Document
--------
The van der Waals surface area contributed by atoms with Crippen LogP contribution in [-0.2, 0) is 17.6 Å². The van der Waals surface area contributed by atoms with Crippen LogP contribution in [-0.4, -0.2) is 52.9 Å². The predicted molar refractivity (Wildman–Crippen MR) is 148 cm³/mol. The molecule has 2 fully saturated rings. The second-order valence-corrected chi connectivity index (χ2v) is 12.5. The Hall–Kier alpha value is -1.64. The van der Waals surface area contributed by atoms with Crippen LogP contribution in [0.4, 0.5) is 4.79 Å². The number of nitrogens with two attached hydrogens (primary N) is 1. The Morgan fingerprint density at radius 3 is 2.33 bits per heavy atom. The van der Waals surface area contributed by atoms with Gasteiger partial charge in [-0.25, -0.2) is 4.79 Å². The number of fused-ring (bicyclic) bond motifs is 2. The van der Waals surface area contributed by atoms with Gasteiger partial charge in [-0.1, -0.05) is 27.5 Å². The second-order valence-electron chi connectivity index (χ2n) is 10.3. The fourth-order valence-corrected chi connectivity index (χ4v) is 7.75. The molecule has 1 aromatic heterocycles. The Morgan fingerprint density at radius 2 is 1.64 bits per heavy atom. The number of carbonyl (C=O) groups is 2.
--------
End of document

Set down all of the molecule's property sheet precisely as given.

The van der Waals surface area contributed by atoms with Crippen LogP contribution in [-0.2, 0) is 17.6 Å². The van der Waals surface area contributed by atoms with Crippen LogP contribution in [-0.4, -0.2) is 52.9 Å². The predicted molar refractivity (Wildman–Crippen MR) is 148 cm³/mol. The molecule has 2 fully saturated rings. The second-order valence-corrected chi connectivity index (χ2v) is 12.5. The Hall–Kier alpha value is -1.64. The van der Waals surface area contributed by atoms with Crippen LogP contribution in [0.4, 0.5) is 4.79 Å². The number of nitrogens with two attached hydrogens (primary N) is 1. The Morgan fingerprint density at radius 3 is 2.33 bits per heavy atom. The van der Waals surface area contributed by atoms with Gasteiger partial charge in [-0.25, -0.2) is 4.79 Å². The number of fused-ring (bicyclic) bond motifs is 2. The van der Waals surface area contributed by atoms with Gasteiger partial charge in [-0.1, -0.05) is 27.5 Å². The second-order valence-electron chi connectivity index (χ2n) is 10.3. The fourth-order valence-corrected chi connectivity index (χ4v) is 7.75. The molecule has 1 aromatic heterocycles. The Morgan fingerprint density at radius 2 is 1.64 bits per heavy atom. The number of carbonyl (C=O) groups is 2.